Background Worsening renal function in heart failure may be related to increased venous congestion, decreased cardiac output, or both. Diuretics are universally used in acute decompensated heart failure, but they may be ineffective and may lead to azotemia. We aimed to compare the decongestive properties of a urine output-guided diuretic adjustment and standard therapy for the management of cardiorenal syndrome in acute decompensated heart failure. Methods and Results Data were pooled from subjects randomized to the stepwise pharmacologic care algorithm (SPCA) in the CARRESS-HF trial and those who developed cardiorenal syndrome (rise in creatinine >0.3 mg/dL) in the DOSE-AHF and ROSE-AHF trials. Patients treated with SPCA (n = 94) were compared with patients treated with standard decongestive therapy (SDT) that included intravenous loop diuretic use (DOSE-AHF and ROSE-AHF; n = 107) at the time of cardiorenal syndrome and followed for net fluid balance, weight loss, and changing renal function. The SPCA group had higher degrees of jugular venous pressure (P <.0001) at the time of cardiorenal syndrome. The group that received SPCA had more weight change (-3.4 ± 5.2 lb) and more net fluid loss (1.705 ± 1.417 L) after 24 hours than the SDT group (-0.8 ± 3.4 lb and 0.892 ± 1.395 L, respectively; P <.001 for both) with a slight improvement in renal function (creatinine change -0.1 ± 0.3 vs 0.0 ± 0.3 mg/dL, respectively; P =.03). Conclusions Compared with SDT, patients who received an intensification of medication therapy for treating persisting congestion had greater net fluid and weight loss without being associated with renal compromise.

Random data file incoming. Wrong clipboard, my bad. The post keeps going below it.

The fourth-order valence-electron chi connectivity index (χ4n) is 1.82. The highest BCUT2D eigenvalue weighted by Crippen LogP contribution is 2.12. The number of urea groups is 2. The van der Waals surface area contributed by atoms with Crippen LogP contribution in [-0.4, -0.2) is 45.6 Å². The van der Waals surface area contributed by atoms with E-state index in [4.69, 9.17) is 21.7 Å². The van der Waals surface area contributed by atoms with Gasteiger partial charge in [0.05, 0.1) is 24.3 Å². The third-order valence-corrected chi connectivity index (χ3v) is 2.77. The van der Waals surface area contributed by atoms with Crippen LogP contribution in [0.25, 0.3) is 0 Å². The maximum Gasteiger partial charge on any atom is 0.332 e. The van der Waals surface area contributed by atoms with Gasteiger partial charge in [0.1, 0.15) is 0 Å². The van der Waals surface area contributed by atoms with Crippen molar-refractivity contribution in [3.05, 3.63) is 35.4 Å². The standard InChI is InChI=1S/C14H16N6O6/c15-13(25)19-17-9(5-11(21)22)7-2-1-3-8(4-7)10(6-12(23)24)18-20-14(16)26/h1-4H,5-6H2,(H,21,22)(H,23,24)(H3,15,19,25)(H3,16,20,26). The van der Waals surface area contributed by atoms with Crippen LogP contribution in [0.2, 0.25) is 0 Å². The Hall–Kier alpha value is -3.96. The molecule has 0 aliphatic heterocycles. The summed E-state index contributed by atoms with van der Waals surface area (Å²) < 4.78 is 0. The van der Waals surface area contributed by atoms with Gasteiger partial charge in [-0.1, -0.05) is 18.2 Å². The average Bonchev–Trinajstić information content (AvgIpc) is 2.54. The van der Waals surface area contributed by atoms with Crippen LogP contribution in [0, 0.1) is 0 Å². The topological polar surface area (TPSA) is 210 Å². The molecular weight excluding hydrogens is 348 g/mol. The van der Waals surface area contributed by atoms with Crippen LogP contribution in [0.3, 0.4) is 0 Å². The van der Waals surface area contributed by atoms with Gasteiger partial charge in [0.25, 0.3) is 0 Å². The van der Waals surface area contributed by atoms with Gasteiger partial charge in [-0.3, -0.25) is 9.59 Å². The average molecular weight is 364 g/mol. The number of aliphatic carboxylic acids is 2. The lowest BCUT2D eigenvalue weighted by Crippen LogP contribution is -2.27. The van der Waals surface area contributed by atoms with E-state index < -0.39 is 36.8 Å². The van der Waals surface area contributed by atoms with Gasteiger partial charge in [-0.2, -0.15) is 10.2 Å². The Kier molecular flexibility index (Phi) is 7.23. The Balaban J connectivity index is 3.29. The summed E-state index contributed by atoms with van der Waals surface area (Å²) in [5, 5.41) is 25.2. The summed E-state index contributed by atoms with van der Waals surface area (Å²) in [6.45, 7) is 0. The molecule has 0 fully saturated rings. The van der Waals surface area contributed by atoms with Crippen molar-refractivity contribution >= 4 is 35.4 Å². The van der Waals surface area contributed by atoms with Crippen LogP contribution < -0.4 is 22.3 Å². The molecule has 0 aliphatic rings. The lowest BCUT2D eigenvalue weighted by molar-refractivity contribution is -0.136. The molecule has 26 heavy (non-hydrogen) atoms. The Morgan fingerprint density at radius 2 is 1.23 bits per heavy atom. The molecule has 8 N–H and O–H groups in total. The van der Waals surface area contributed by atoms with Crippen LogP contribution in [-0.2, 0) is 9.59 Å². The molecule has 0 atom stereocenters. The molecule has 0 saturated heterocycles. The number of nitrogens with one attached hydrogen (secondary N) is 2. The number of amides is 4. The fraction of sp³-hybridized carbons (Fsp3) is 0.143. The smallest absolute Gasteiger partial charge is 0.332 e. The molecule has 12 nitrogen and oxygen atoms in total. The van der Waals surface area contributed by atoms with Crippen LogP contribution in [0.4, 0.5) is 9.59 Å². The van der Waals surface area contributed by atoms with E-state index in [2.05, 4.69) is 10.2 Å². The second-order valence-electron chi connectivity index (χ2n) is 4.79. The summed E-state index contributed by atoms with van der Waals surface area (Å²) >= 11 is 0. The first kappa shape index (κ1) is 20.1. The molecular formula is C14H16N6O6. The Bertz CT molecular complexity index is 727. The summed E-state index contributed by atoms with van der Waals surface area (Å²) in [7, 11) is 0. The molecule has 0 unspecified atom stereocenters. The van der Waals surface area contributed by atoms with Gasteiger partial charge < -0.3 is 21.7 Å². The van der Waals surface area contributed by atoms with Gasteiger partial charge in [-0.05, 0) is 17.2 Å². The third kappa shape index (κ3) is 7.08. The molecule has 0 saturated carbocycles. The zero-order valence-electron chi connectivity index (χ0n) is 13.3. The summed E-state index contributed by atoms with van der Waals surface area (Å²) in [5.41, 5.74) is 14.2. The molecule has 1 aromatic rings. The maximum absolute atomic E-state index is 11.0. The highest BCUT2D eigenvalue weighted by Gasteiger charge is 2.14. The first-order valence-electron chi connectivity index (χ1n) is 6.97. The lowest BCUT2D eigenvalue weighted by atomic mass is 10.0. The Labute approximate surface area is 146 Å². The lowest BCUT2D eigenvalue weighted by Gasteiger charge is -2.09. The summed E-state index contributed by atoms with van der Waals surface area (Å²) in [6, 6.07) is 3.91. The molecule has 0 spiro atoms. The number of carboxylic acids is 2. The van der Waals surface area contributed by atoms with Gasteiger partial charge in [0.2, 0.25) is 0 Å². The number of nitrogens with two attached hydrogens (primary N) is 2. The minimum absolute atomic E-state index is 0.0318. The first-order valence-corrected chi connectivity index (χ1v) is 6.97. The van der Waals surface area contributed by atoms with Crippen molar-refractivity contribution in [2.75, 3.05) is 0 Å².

- Acute decompensated heart failure
- cardiorenal syndrome